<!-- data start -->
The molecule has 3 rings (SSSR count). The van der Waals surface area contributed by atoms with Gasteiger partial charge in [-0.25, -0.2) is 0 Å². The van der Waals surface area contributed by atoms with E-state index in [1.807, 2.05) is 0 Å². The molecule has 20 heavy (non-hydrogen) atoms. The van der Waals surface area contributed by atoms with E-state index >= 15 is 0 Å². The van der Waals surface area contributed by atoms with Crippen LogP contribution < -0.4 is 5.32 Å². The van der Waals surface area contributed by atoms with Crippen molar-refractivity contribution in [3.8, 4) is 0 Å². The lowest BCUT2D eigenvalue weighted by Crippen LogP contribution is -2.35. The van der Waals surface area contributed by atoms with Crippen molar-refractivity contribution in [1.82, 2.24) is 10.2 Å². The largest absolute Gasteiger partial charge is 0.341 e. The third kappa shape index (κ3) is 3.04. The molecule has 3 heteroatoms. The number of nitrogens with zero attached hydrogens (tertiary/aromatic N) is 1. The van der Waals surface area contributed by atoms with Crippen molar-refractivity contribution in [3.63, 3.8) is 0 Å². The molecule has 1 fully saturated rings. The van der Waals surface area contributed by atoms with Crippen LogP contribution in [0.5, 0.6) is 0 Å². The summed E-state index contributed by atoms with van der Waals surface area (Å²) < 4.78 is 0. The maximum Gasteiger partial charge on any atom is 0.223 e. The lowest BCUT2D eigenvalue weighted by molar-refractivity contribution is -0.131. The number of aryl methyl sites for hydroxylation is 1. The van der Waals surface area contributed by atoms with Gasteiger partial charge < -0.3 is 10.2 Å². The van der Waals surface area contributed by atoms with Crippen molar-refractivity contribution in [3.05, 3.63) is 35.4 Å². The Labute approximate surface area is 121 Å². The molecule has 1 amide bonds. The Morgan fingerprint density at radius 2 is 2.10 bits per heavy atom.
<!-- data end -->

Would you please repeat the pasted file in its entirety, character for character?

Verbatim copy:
The molecule has 3 rings (SSSR count). The van der Waals surface area contributed by atoms with Gasteiger partial charge in [-0.25, -0.2) is 0 Å². The van der Waals surface area contributed by atoms with E-state index in [1.807, 2.05) is 0 Å². The molecule has 20 heavy (non-hydrogen) atoms. The van der Waals surface area contributed by atoms with E-state index >= 15 is 0 Å². The van der Waals surface area contributed by atoms with Crippen LogP contribution < -0.4 is 5.32 Å². The van der Waals surface area contributed by atoms with Crippen molar-refractivity contribution in [3.8, 4) is 0 Å². The lowest BCUT2D eigenvalue weighted by Crippen LogP contribution is -2.35. The van der Waals surface area contributed by atoms with Crippen molar-refractivity contribution in [1.82, 2.24) is 10.2 Å². The largest absolute Gasteiger partial charge is 0.341 e. The third kappa shape index (κ3) is 3.04. The molecule has 3 heteroatoms. The number of nitrogens with zero attached hydrogens (tertiary/aromatic N) is 1. The van der Waals surface area contributed by atoms with Crippen molar-refractivity contribution in [3.63, 3.8) is 0 Å². The molecule has 1 fully saturated rings. The van der Waals surface area contributed by atoms with Crippen LogP contribution in [0.5, 0.6) is 0 Å². The summed E-state index contributed by atoms with van der Waals surface area (Å²) < 4.78 is 0. The maximum Gasteiger partial charge on any atom is 0.223 e. The lowest BCUT2D eigenvalue weighted by molar-refractivity contribution is -0.131. The number of aryl methyl sites for hydroxylation is 1. The van der Waals surface area contributed by atoms with Gasteiger partial charge < -0.3 is 10.2 Å². The van der Waals surface area contributed by atoms with Crippen molar-refractivity contribution in [3.05, 3.63) is 35.4 Å². The Labute approximate surface area is 121 Å². The molecule has 1 amide bonds. The Morgan fingerprint density at radius 2 is 2.10 bits per heavy atom.